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  1. Study: Probation for Schools Spurs Transfer Patterns Linked to Family Income

    Schools placed on probation due to subpar test scores spurs transfer patterns linked to household income, a study by New York University (NYU) sociologists finds.

    Their study of a school accountability program in the Chicago Public Schools reveals that families were responsive to new information about school quality and that those with more financial resources were the most likely to transfer to other schools in the district or to leave the district altogether.

  2. People in Their 60s Uniquely Benefit From Giving Advice Despite Fewer Chances to Offer it

    A new study reveals that individuals in their 60s who give advice to a broad range of people tend to see their lives as especially meaningful. At the same time, this happens to be the age when opportunities for dispensing advice become increasingly scarce.

  3. Choice, Information, and Constrained Options: School Transfers in a Stratified Educational System

    It is well known that family socioeconomic background influences childhood access to opportunities. Educational reforms that introduce new information about school quality may lead to increased inequality if families with more resources are better able to respond. However, these policies can also level the playing field for choice by equalizing disadvantaged families’ access to information. This study assesses how a novel accountability system affected family enrollment decisions in the Chicago Public Schools by introducing new test performance information and consequences.

  4. The Dynamics of Neighborhood Structural Conditions: The Effects of Concentrated Disadvantage on Homicide over Time and Space

    Several recent spatial analyses conclude the strong positive association typically found between neighborhood concentrated disadvantage and crime in cross-sectional studies significantly differs across neighborhoods. It is possible this spatial variation is due to within-neighborhood dynamics of continuity and change, as suggested by ecological theories of neighborhood crime.

  5. The Age-Graded Nature of Advice: Distributional Patterns and Implications for Life Meaning

    Drawing from life course, social networks, and developmental social psychology scholarship, this article considers how advice transmission varies across age groups and examines the age-contingent associations between advice-giving and life meaning. Binomial and ordered logistic regression using the 2006 Portraits of American Life Study (n = 2,583) reveal that adults in their twenties are most likely to report offering advice to multiple social targets.

  6. Who Are the People in Your Neighborhood? Neighborhood Age Composition and Age Discrimination

    Age discrimination is pervasive in the United States, yet little is known about the social contexts in which it occurs. Older persons spend much of their time in their neighborhoods, where a density of other older persons may protect against age discrimination. Extending group density theory to age, we analyze data from 1,561 older adults from the second wave of the National Survey of Midlife Development in the United States, using neighborhood-level data from the 2010 U.S. census.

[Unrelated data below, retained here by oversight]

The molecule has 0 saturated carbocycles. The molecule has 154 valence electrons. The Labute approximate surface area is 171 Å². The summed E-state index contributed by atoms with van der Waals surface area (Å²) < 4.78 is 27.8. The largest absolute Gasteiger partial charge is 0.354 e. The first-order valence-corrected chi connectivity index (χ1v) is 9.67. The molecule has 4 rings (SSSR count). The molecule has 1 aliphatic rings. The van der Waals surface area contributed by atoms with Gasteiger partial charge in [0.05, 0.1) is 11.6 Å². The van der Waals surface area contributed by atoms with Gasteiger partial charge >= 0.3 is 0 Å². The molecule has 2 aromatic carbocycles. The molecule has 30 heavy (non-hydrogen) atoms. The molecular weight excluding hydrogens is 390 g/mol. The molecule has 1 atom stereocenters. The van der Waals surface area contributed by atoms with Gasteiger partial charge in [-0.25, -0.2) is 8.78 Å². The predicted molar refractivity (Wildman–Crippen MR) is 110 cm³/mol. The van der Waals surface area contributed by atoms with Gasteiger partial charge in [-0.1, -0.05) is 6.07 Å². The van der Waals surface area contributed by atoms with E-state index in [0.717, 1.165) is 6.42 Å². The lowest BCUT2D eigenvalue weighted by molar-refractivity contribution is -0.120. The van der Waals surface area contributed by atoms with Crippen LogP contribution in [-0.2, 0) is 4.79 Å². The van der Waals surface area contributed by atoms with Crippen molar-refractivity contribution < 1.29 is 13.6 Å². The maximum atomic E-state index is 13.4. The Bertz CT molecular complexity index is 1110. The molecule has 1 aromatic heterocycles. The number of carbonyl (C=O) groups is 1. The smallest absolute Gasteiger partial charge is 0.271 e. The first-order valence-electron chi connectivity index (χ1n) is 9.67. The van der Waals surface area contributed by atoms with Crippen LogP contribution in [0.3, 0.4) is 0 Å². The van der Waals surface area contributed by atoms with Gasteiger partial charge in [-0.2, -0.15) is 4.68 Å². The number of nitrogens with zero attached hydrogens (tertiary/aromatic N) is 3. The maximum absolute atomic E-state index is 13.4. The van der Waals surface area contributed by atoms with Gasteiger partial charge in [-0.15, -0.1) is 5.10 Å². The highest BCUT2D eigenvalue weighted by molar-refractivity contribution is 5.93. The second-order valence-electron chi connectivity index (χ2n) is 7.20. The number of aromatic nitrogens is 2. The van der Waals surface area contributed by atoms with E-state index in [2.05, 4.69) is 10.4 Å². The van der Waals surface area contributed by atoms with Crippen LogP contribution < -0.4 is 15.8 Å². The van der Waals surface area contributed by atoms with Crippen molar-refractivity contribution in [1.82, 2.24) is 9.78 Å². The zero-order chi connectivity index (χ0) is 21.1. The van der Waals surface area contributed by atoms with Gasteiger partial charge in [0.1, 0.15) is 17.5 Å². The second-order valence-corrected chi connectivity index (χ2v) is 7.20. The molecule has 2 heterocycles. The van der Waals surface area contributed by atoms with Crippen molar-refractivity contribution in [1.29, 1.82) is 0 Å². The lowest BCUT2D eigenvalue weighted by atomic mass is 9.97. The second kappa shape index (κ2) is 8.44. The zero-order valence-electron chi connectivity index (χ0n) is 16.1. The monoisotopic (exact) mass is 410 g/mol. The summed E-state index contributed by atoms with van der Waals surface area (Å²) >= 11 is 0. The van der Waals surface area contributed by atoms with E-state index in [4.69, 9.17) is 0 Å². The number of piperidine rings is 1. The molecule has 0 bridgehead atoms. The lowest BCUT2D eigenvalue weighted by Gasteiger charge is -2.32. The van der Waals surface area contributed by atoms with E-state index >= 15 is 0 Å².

7. Toward a Dynamic Theory of Action at the Micro Level of Genocide: Killing, Desistance, and Saving in 1994 Rwanda

    This article is about behavioral variation in genocide. Research frequently suggests that violent behaviors can be explained by or treated as synonymous with ethnic categories. This literature also tends to pre-group actors as perpetrators, victims, or bystanders for research purposes. However, evidence that individuals cross boundaries from killing to desistance and saving throughout genocide indicates that the relationship between behaviors and categories is often in flux.

  8. Understanding Educational Policy Formation: The Case of School Violence Policies in Israel

    This study explores mechanisms underlying processes of educational policy formation. Previous studies have given much attention to processes of diffusion when accounting for educational policy formation. Less account has been given to the day-to-day institutional dynamics through which educational policies develop and change. Building on extensive governmental archival data, complemented with interviews and media analysis, I study the development and transformation of school violence policies in Israel.

  9. Symbolic Politics of the State: The Case of In-state Tuition Bills for Undocumented Students

    A symbolic politics approach contends that the meanings policy proposals convey, and the audiences they attract, may matter more than whether they become law. Yet, we know little about the sociopolitical conditions prompting lawmakers to engage in symbolic politics.

  10. Healthy Time Use in the Encore Years: Do Work, Resources, Relations, and Gender Matter?

    Social engagement is theorized to promote health, with ages 55 to 75—what some call “encore” adulthood—potentially being a time for ongoing engagement or social isolation. We use the American Time Use Survey (N = 11,952) and a life course perspective to examine associations between paid work, resources, relations, and healthy time use for men and women in the first (55–64) and second (65–74) halves of the encore years. Work limits sufficient sleep (full-time working men) and television watching (all workers) but also time spent in physical activity (full-time workers).